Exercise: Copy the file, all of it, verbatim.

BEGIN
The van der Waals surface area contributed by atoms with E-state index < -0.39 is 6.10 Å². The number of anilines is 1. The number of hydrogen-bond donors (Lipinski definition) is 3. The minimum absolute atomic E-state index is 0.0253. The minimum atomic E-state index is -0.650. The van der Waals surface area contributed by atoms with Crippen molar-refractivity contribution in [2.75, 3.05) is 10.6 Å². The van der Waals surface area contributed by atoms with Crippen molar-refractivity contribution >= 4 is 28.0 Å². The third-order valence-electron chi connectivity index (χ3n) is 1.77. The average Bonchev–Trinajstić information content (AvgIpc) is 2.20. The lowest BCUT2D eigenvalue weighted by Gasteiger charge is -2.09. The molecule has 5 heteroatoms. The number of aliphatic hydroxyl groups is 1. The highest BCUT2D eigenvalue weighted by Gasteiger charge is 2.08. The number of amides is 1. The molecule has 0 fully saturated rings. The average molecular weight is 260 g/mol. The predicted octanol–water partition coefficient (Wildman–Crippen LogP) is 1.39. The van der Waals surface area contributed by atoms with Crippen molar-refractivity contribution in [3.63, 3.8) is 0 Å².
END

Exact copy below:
The van der Waals surface area contributed by atoms with E-state index < -0.39 is 6.10 Å². The number of anilines is 1. The number of hydrogen-bond donors (Lipinski definition) is 3. The minimum absolute atomic E-state index is 0.0253. The minimum atomic E-state index is -0.650. The van der Waals surface area contributed by atoms with Crippen molar-refractivity contribution in [2.75, 3.05) is 10.6 Å². The van der Waals surface area contributed by atoms with Crippen molar-refractivity contribution >= 4 is 28.0 Å². The third-order valence-electron chi connectivity index (χ3n) is 1.77. The average Bonchev–Trinajstić information content (AvgIpc) is 2.20. The lowest BCUT2D eigenvalue weighted by Gasteiger charge is -2.09. The molecule has 5 heteroatoms. The number of aliphatic hydroxyl groups is 1. The highest BCUT2D eigenvalue weighted by Gasteiger charge is 2.08. The number of amides is 1. The molecule has 0 fully saturated rings. The average molecular weight is 260 g/mol. The predicted octanol–water partition coefficient (Wildman–Crippen LogP) is 1.39. The van der Waals surface area contributed by atoms with Crippen molar-refractivity contribution in [3.63, 3.8) is 0 Å².